A spontaneous flash-mob performance at a Costco in Santa Cruz, CA recently
You may also check out listings of Indian Dance and Music academies across North America
A spontaneous flash-mob performance at a Costco in Santa Cruz, CA recently
You may also check out listings of Indian Dance and Music academies across North America
The World Book of Records – London, one of the mammoth organisations that catalogues and verifies a huge number of world records across the world with authentic certification, has acknowledged the contribution of Bappi Lahiri to global music with his immortal song ‘Jimmy Jimmy Aaja Aaja’, which is an anthem in Russia and has been translated in Russian and Chinese, has been part of the original score of Adam Sandler’s Don’t Mess With The Zohan and Top of The Chart number, rendered by Mia. Besides the above, ‘Jimmy Jimmy Aaja Aaja’ is also sung by various singers the world over. Such is its popularity.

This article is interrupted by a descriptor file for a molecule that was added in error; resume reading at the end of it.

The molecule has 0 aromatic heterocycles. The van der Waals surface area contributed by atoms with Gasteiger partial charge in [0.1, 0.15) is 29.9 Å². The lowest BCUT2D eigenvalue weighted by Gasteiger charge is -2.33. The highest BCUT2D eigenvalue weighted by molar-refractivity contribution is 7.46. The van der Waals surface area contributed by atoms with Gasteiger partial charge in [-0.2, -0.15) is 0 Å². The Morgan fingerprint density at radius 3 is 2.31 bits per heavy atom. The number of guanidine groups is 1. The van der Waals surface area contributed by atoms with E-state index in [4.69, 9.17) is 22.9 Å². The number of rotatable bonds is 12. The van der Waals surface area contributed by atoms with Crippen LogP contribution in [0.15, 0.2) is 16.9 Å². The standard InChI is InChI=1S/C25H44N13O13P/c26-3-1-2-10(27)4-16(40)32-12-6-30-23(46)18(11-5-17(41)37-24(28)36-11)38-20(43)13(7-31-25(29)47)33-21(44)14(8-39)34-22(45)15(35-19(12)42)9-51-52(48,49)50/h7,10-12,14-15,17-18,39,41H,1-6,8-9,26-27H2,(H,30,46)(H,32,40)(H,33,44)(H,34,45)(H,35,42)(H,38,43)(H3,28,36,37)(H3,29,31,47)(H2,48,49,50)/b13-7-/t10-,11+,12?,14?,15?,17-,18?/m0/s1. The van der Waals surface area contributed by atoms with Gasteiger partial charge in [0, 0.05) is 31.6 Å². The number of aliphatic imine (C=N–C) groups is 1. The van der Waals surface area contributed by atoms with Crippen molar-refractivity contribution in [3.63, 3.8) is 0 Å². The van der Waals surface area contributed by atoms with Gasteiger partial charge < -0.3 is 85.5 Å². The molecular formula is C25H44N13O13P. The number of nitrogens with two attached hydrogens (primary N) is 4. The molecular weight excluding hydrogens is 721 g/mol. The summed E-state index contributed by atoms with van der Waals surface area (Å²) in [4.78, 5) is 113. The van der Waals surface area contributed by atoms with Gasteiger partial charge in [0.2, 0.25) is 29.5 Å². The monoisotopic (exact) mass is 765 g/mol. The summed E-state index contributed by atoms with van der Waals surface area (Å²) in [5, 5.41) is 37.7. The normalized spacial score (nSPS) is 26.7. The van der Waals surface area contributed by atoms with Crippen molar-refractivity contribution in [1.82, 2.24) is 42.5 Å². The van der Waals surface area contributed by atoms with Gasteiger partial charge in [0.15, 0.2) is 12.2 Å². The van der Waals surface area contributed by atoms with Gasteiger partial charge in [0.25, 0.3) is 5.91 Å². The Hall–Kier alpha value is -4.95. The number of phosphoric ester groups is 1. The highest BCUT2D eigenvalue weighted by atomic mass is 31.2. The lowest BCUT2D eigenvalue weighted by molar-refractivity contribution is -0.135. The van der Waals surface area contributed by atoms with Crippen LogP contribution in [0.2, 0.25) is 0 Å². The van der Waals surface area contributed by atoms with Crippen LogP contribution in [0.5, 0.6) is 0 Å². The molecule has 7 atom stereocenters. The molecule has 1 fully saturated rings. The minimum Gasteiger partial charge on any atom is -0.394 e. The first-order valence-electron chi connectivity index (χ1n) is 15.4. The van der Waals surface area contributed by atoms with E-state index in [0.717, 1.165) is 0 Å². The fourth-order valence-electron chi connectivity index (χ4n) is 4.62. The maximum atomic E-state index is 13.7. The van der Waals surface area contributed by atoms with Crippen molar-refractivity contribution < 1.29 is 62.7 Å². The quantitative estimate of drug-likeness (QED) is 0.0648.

A recent article in BBC.com features Pakistani designer Nashra Balagamwala and her views on arranged marriage.
When Pakistani designer Nashra Balagamwala produced a board game about arranged marriage, most news reports about her wrongly assumed she was dead against it. Actually her position is far more nuanced. And one goal is to explain to people in the UK and elsewhere how it works.
Balagamwala’s kickstarter campaign generated a lot of buzz and raised thousands of dollars more than what she was seeking.
Balagamwala was at the Rhode Island School of Design in the US when she came up with the idea.
“I was about to head home to Pakistan at the end of the year, and I had some proposals waiting for me, so I started stalking the Facebook accounts of those guys to find something about them that my parents wouldn’t approve of, so I could get out of meeting them. And then I thought to myself, ‘Why not get rid of the problem once and for all?’ So I created a list of every ridiculous thing I’ve done to get out of an arranged marriage and turned it into this light-hearted board game.”
She tested her game out on her friends, a mixture of South Asians and white Americans.
An American male friend was in fits of laughter while playing. He admitted to Balagamwala that he’d been worried the game would trivialise the subject, but said that he now had a better understanding of it.
Link to an article in scroll.in
An article in Deccan Herald “The Days of Desi” makes for an interesting read for Desis in Pardes.